I never intended to be a perpetual student at The University of Catastrophe. All I wanted to be was an ordinary wife and mother living an ordinary suburban life. And I was, until April 15th 1997. It was a Tuesday. I know it was a Tuesday because the day before I led my daughter's Daisy Girl Scout troop. We made a craft, sang a song, and had a snack. While I was cleaning up glitter I didn't know my application to the University of Catastrophe was accepted. I didn't know I was already enrolled. I expected a normal Tuesday, but that's not what happened. Monday night I went to bed and curled up in bed with my book and my cat. When I woke up Tuesday morning I couldn’t see.
I had blurry double vision and I couldn’t control the
way my eyes moved. The tiny muscles in my eyes went haywire. Searing
pain clenched down on my right eye -- an invisible eagle digging its
talons in deep. I thought my eyeball was going to pop like a balloon. It
hurt so much I thought my mind would spilt. I didn’t know what was
happening. In a panic my husband raced me to the eye doctor. But, she
didn’t know what was wrong with me. Neither did the next doctor. Or the
next one. By this time a month had gone by. The pain had not stopped and
I still couldn’t see.
I made another doctor’s appointment, with a specialist in Chicago. I had
to wait six weeks for this appointment. But, I knew I was going to see
the best of the best, so I hung in there and counted down the days.
Finally the day for my appointment arrived. My husband drove me all the
way to the hospital and I sat in the exam chair.
The doctor opened the door, stood in the doorway and said, “Huh. Well, I
don’t know why you even bothered making an appointment. I can’t help
you. Why are you wasting my time?” Then he turned around, shut the door,
and walked away.
I cried for the next 45 minutes because I didn’t know what else to do.
Six months went by. I saw more eye specialists. The pain in my eye never
stopped. It felt like a red hot barbecue fork twisted my eye in
circles. Narcotics didn’t reach the pain. Nothing did. I didn’t know
pain like that existed. I went to my next appointment and cried, begging
the doctor to make it stop. The doctor asked if I considered talking to
a psychiatrist. It couldn’t possibly hurt that badly. I needed to get a
hold of myself and stop being hysterical.
So, I went to the next appointment and decided no matter what happened I
would not cry. Crying makes me look hysterical. I held it together and
did not cry. After I described the pain in my eye, the doctor asked if I
considered talking to a psychiatrist. I couldn’t possibly be in that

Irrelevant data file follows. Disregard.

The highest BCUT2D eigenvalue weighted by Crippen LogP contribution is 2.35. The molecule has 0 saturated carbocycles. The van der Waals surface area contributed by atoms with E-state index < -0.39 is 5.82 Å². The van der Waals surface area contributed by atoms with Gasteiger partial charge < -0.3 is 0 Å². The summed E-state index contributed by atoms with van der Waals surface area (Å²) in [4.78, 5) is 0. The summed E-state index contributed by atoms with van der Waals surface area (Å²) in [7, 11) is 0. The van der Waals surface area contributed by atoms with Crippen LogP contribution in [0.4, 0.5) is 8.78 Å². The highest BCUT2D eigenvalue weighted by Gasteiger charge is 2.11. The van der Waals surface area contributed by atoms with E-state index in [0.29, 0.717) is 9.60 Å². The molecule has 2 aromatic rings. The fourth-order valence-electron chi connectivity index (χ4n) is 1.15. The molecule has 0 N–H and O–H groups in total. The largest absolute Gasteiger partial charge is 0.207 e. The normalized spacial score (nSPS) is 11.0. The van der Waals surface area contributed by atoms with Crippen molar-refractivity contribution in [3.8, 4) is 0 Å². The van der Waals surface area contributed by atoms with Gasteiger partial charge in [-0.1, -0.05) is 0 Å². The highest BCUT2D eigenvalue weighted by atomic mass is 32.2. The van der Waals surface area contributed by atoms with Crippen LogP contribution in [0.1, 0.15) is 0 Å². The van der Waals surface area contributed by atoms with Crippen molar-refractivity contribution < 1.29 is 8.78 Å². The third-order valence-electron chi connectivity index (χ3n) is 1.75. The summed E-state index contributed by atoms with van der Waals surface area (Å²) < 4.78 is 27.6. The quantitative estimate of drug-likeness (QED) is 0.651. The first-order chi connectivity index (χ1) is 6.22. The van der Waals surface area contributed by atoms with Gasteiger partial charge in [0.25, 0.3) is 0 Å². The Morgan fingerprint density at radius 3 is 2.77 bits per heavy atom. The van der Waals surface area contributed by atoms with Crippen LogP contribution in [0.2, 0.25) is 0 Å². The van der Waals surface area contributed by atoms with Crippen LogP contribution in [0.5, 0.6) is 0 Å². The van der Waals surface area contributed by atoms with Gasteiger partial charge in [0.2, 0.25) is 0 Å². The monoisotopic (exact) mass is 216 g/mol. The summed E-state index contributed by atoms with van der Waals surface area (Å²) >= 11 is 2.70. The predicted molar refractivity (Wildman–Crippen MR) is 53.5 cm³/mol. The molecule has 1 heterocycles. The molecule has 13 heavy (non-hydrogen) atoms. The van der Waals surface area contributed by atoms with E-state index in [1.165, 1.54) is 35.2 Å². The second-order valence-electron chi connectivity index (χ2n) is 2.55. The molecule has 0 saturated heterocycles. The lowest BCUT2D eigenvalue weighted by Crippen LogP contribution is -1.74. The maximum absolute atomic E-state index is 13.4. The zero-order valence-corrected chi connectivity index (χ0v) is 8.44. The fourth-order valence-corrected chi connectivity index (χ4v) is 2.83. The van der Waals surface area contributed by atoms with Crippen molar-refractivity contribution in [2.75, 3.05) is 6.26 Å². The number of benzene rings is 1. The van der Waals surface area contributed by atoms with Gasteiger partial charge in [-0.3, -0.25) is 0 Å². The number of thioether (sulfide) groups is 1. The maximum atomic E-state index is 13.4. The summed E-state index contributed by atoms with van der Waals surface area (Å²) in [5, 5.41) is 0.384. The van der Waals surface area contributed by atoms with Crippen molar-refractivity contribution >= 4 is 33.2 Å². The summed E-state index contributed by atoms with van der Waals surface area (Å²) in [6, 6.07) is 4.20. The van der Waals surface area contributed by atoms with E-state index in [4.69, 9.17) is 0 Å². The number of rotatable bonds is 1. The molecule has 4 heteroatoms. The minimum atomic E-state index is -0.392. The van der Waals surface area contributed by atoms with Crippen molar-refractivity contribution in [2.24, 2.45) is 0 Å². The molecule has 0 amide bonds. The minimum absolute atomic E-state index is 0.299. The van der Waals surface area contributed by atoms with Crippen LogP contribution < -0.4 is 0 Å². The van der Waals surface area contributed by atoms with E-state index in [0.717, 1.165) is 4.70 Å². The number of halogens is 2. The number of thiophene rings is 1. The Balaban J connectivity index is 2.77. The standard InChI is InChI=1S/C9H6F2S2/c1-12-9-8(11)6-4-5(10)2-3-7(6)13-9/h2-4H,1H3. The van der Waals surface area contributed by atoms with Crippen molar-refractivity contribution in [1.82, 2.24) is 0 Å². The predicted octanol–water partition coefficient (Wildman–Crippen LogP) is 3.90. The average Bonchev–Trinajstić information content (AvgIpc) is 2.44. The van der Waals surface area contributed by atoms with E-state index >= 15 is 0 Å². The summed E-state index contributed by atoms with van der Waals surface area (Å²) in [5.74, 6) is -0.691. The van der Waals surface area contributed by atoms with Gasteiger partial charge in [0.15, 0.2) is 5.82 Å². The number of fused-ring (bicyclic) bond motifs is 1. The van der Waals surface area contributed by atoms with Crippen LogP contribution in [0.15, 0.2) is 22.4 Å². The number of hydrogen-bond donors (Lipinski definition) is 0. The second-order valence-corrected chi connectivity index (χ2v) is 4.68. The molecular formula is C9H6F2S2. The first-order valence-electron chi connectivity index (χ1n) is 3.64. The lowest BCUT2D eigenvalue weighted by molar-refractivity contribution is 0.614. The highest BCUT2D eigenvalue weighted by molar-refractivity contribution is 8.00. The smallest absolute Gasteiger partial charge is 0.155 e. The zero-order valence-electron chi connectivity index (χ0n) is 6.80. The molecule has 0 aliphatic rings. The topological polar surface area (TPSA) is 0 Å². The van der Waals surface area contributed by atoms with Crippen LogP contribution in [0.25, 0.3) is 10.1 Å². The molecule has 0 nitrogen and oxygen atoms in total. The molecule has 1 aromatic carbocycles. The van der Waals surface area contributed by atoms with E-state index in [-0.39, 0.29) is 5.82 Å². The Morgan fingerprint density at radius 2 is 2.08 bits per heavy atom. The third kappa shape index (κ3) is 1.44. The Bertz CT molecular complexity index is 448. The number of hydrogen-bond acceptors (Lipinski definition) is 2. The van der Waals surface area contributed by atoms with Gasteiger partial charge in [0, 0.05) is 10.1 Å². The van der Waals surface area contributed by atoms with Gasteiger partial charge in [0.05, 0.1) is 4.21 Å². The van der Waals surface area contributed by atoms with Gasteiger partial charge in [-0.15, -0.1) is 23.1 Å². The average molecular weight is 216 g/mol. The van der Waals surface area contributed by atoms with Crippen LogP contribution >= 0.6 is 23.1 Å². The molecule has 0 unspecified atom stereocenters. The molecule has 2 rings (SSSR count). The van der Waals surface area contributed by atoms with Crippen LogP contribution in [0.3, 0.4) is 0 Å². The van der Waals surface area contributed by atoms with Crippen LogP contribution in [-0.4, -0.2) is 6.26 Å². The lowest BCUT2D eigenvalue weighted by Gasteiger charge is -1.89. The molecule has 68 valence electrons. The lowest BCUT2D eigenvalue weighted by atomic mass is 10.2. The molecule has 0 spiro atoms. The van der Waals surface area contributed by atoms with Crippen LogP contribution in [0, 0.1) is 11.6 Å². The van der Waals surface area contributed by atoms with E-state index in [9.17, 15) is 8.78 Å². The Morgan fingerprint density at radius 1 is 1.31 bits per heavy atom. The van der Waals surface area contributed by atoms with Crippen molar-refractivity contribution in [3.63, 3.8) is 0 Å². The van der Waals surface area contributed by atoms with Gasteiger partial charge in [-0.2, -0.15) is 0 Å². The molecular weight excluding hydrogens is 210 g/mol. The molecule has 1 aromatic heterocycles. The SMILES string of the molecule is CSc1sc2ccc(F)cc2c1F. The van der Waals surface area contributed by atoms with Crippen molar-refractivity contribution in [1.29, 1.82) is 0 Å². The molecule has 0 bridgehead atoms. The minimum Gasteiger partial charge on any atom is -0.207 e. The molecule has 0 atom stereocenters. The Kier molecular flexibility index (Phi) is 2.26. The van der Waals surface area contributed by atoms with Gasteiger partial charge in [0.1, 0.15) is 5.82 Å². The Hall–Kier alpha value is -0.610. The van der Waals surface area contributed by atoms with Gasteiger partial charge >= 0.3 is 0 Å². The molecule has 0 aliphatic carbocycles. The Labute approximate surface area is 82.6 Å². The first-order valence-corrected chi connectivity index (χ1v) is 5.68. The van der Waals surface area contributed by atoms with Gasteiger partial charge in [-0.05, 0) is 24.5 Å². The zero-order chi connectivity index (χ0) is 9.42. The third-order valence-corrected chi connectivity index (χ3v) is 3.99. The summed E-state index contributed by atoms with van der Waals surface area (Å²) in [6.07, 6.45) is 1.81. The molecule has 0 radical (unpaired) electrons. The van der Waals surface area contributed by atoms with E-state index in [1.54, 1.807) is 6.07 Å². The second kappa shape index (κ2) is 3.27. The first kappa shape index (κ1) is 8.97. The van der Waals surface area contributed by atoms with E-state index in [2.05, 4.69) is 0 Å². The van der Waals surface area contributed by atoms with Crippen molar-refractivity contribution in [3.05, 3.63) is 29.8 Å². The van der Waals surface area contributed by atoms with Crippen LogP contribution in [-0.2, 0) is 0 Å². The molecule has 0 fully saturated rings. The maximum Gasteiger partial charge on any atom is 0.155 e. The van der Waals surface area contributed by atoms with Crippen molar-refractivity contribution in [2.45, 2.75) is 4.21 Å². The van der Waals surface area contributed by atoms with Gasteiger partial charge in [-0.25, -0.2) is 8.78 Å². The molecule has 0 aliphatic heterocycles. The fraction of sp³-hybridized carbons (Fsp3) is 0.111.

much pain. If it hurt that badly, I’d be crying!
It went on like this for over a year. I saw doctor after disrespecting
doctor. None of them helped me. I began to doubt my own sanity. After 14
months and 16 eye specialists, I finally gave up on ever seeing again. I
could read Braille. I listened to books on tape. I didn’t need to see
again. All I needed was for the pain to stop. So, I made an appointment
with the 17th doctor, a pain specialist.
The 17th doctor did something so revolutionary that the other 16 doctors
never even thought of doing it. The 17th doctor got a book off of the
shelf and looked up my symptoms. That’s right. Instead of deciding I was
crazy, he looked it up. What a brilliant idea!
He said, “Mrs. Smith I think you may have a rare neuromuscular disease.
It’s so rare I’ve never even seen it before. The book says I need to run
a test at the hospital, could you meet me there tomorrow?”
I went to the hospital. The doctor opened up his book and followed the
instructions to perform a medical test he had never done before, looking
for a disease he had never seen before. His test came back positive. He
did it four times. All four times it came out the same. He diagnosed me
with myasthenia gravis. Because the book told him to, he wrote a prescription for a drug called Mestinon. I took one little white pill.
Half an hour later, the screaming pain in my eye disappeared. The
spasming muscles in my eye finally got the message: stop contracting! I
felt the tiny cramped muscles let go. My eye felt bruised, but the
searing agony was gone. I could breathe. It was amazing to just breathe.
For the first time in 14 months I didn’t feel like killing myself.
And right in the middle of celebrating no longer being in pain, my
eyesight came back as if nothing had ever happened. Wow! It was amazing!
I saw my husband and I looked into his eyes. I saw my little girl. The
last time I saw my daughter she was six years old. The next time I saw
her she was eight. I saw her smiling at me. Everything I saw made me
wild with joy. Grass. The sky. Ants on the sidewalk. A falcon overhead.
Ketchup stains on Evelyn’s shirt. Wood paneling. I saw bricks. And
carpet. I could see. I could see everything. Including the caller id on
My doctor called me back. It turns out that sometimes myasthenia gravis
symptoms can serve as an early warning sign of thymus gland cancer. Two
weeks after I was diagnosed with MG, the phone rang. Those MRI and CT scans I had
“just as a precaution” came back positive. The doctor told me I had a
tumor in my chest, right above my heart.
Instead of attending graduation ceremonies, I found myself enrolled in a
whole new set of classes. Welcome to another year at the University of